“On the contrary. I believe my discernment is beyond reproach. Your idyllic life in Devonshire, surrounded by those you loved and the things you know, was your Perfection. But your brother is asking you, seemingly from beyond the celestial veil, to leave that place—not compromise or settle, but to see what else awaits you in the new world.”
“And what of your plans, sir? Does your soldier’s philosophy provide you sufficient cause to quit your home and family?”
“Ah—that was well done, Miss Isaacs. Implementing a defensive tactic in order to fell an opponent is a sound strategy on the battlefield. However, I am only too happy to respond to your enquiry which, of course, lessens the strength of your attack.” Mr. Gabay smiled and made himself comfortable on the divan before continuing. “I am a second son, madam, and have been given a certain freedom to live my life with some abandon. No doubt, I have caused my father some distress having no set course for the future; but try as I might, Miss Isaacs, I have never found my true calling. Therefore, the matter is very simple in my case. I am for Buenos Aires because I believe in this cause and respect the men at the lead. For now, that is enough for me. But I put it to you, Miss Isaacs: what is your destiny?”
Having heard his soliloquy, Abigail could no longer hold on to her vexation. She experienced an epiphany recalling her words to Mrs. Frankel the night in the inn. What was her destiny? If the ancient dictates of Gersonides, Ibn Ezra, and Zacuto were to be believed, it was apparent. Her celestial traits must not go unheeded.
I hope you enjoyed today’s post. There are so many Women of Valor in history. Can you name one or two you admire? Drop me a line and let me know!
It was May 30, 1812, when fourteen women of Buenos Aires’ elite society gathered for a fund raising event. A collection was taken in support of the ragtag criollo army fighting against the Spanish crown. Each women —listed below—financed one pistol each. Obviously, it was not nearly enough to battle the Spaniards; but they inspired other women to do their part by crafting uniforms and eventually, as the story goes, stitching together the first Argentine flag.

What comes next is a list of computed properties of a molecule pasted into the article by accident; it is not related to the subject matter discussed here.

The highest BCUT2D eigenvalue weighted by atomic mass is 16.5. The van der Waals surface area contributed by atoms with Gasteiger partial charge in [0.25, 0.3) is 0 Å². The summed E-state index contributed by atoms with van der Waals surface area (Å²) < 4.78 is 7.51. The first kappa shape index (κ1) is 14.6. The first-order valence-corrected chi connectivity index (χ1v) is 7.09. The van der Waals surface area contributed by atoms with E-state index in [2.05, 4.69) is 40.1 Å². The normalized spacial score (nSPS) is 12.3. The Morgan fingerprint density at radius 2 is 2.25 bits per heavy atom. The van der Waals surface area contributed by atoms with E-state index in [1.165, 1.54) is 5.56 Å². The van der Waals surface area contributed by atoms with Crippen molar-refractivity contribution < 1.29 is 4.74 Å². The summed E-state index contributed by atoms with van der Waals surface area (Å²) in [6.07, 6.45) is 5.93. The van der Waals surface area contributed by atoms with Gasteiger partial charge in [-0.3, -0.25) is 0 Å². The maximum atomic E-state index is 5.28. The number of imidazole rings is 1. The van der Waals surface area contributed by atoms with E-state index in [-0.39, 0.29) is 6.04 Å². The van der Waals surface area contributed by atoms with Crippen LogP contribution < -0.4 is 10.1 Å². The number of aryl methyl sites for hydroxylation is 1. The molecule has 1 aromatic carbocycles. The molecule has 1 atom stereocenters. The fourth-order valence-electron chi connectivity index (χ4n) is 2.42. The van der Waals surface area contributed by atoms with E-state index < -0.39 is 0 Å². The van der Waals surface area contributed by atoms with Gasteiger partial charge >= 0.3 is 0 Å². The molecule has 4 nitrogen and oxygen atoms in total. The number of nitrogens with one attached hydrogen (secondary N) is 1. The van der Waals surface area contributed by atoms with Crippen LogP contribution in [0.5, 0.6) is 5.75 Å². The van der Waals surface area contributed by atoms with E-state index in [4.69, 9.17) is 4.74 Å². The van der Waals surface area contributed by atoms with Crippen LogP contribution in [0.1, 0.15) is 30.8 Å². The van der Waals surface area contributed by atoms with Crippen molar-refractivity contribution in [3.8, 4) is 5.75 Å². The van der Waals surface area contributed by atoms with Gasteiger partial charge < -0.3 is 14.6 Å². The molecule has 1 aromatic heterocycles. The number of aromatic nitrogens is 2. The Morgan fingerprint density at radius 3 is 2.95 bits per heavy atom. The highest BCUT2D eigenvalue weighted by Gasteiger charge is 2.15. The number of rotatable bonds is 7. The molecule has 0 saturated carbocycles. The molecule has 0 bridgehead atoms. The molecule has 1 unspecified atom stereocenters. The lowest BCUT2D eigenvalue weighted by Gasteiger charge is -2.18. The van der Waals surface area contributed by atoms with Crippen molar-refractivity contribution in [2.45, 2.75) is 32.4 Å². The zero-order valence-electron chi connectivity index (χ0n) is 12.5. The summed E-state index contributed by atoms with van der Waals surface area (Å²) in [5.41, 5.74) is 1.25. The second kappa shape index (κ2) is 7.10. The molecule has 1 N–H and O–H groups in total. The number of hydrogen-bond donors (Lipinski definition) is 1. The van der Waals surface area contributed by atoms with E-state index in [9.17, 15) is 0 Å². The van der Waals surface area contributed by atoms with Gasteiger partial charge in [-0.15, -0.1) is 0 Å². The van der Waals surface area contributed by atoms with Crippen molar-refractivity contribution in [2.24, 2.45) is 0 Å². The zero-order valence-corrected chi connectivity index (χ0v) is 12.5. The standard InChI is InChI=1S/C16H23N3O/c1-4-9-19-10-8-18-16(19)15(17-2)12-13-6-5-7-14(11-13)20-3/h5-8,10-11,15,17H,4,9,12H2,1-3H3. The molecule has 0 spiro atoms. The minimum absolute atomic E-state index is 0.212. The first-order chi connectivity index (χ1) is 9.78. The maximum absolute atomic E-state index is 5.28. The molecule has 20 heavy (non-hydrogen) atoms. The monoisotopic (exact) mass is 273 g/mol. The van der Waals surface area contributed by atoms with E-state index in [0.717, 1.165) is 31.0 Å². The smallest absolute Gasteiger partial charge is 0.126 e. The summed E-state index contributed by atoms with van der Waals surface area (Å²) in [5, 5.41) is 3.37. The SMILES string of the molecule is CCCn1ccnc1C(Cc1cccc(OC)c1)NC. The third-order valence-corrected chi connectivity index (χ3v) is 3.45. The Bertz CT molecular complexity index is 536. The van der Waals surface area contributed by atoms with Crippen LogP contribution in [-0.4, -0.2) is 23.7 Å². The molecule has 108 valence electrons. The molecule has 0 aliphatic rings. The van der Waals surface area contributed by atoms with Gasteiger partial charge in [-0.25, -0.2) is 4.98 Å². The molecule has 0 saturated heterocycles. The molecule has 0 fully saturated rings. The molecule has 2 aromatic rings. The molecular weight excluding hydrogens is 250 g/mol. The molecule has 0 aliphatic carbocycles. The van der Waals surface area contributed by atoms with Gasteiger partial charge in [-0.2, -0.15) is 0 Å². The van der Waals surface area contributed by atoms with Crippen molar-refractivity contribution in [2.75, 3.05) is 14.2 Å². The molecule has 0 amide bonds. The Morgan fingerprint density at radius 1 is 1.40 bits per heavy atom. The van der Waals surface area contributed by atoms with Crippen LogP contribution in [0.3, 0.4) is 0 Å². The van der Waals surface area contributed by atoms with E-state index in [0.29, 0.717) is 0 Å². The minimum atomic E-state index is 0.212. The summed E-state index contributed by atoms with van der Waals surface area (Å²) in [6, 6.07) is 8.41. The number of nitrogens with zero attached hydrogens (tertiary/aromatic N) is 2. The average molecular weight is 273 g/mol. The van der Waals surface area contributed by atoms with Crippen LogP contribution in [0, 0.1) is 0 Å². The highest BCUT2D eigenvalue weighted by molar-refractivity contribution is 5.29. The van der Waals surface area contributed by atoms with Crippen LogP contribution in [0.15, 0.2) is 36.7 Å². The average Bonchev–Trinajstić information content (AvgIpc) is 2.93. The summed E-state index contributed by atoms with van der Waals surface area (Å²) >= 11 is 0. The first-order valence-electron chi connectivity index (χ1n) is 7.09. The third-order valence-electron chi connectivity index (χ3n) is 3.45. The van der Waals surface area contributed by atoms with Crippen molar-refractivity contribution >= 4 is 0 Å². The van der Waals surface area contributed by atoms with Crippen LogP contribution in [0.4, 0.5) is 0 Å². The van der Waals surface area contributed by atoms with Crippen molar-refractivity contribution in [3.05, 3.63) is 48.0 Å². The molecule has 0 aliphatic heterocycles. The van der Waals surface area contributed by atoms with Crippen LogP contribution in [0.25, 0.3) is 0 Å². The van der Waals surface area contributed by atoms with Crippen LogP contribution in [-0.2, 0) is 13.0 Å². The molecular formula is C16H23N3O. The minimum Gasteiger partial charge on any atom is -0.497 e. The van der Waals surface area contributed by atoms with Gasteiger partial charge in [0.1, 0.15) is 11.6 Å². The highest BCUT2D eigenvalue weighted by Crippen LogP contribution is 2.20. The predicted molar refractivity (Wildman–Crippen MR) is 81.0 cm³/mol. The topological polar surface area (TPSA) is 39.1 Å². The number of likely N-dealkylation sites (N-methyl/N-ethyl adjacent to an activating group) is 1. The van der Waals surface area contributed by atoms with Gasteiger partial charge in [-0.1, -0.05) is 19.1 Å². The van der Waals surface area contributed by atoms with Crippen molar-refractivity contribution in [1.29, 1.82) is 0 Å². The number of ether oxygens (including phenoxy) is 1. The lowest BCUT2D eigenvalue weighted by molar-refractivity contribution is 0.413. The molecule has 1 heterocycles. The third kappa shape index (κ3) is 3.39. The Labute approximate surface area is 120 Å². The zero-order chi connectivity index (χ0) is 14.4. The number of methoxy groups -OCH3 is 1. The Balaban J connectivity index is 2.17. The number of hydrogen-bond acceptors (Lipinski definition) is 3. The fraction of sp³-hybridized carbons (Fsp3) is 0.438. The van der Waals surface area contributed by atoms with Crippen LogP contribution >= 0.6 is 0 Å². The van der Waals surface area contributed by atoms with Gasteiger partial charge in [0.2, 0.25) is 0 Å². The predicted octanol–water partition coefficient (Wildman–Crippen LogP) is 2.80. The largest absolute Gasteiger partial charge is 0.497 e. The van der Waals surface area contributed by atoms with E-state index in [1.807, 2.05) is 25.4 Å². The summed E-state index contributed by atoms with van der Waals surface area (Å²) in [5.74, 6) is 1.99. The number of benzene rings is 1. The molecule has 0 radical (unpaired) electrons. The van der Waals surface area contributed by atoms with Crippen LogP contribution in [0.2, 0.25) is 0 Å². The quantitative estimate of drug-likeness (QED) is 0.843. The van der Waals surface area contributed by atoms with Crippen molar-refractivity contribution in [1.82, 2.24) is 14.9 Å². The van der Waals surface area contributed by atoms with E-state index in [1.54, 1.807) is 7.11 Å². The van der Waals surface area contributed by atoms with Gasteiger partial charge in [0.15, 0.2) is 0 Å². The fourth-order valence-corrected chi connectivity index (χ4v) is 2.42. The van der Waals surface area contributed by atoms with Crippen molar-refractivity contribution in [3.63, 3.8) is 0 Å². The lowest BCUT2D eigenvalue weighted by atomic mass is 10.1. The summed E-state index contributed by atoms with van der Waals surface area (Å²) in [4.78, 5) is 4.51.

My new novel, Celestial Persuasion, unfolds in the Viceroyalty of Rio de la Plata at the cusp of Argentina’s independence. After a series of astonishing events, the protagonist, Abigail Isaacs, finds herself in Buenos Aires. Here she writes to Captain Wentworth…
I received a missive this morning, presented by a liveried servant. It was an invitation from a Mr. and Mrs. Martin Thompson for Tuesday next. You can well imagine my astonishment, Captain Wentworth, as we are so newly arrived that I have not yet regained the use of my land legs. I have not a clue who these good people might be, or how they came to know of my arrival in the city. It was Mrs. Tavares who supplied the necessary information and assured me that I might respond to the invitation without compunction. It was all due to Lord Fife and his connections with society. I imagined the Thompsons were fellow compatriots, perhaps an elderly couple from Sussex or Bath. Imagine my astonishment when Mrs. Tavares explained the truth of the matter. Mrs. Thompson, in fact, is María Josepha Petrona de Todos los Santos Sánchez de Velasco y Trillo. The articulation of the lady’s name alone was quite an undertaking! It practically encompassed my daily Spanish lesson in its entirety. Mrs. Tavares was only too happy to impart her knowledge. To begin with, much to my relief, the lady is simply known as Mariquita Sanchez de Thompson. She is the daughter of a distinguished family of Río de la Plata, with an impressive lineage tracing back to Spain and Portugal. She married Martin Jacobo Thompson and the pair have become the toast of the town.
Mrs. Tavares’s countenance upon seeing the invitation was quite telling. I have never witnessed such excitement. It would seem that an invitation to Mrs. Thompson’s salon is paramount to taking tea with one of the patronesses of Almacks! One must understand, these social gatherings include some of the most renowned citizens of the Viceroyalty. I am to expect an introduction to compatriots and locals, aristocrats and artisans. If I am to trust in my housekeeper’s accounting, Mrs. Thompson is an extraordinary example of female ingenuity. She is known as a great advocate for the new republic. Mrs. Tavares assures me that a more fervent patriot cannot be found among those who support the cause. Not only did the lady donate three ounces of gold to the coffers, she lends her domestic skills for the sewing of uniforms.
In short, Captain Wentworth, I am undone at the thought of attending Mrs. Thompson’s salon. I fear I lack the talent of conversing easily with strangers; although you may believe that an odd statement after I have, after all, rambled on for two pages complete. Your close ties with Jonathan, and your own insistence, have made you less a stranger and more a relative.
I hope you enjoyed the excerpt! You can find Celestial Persuasion on Amazon in both digital and paperback formats. Happy reading!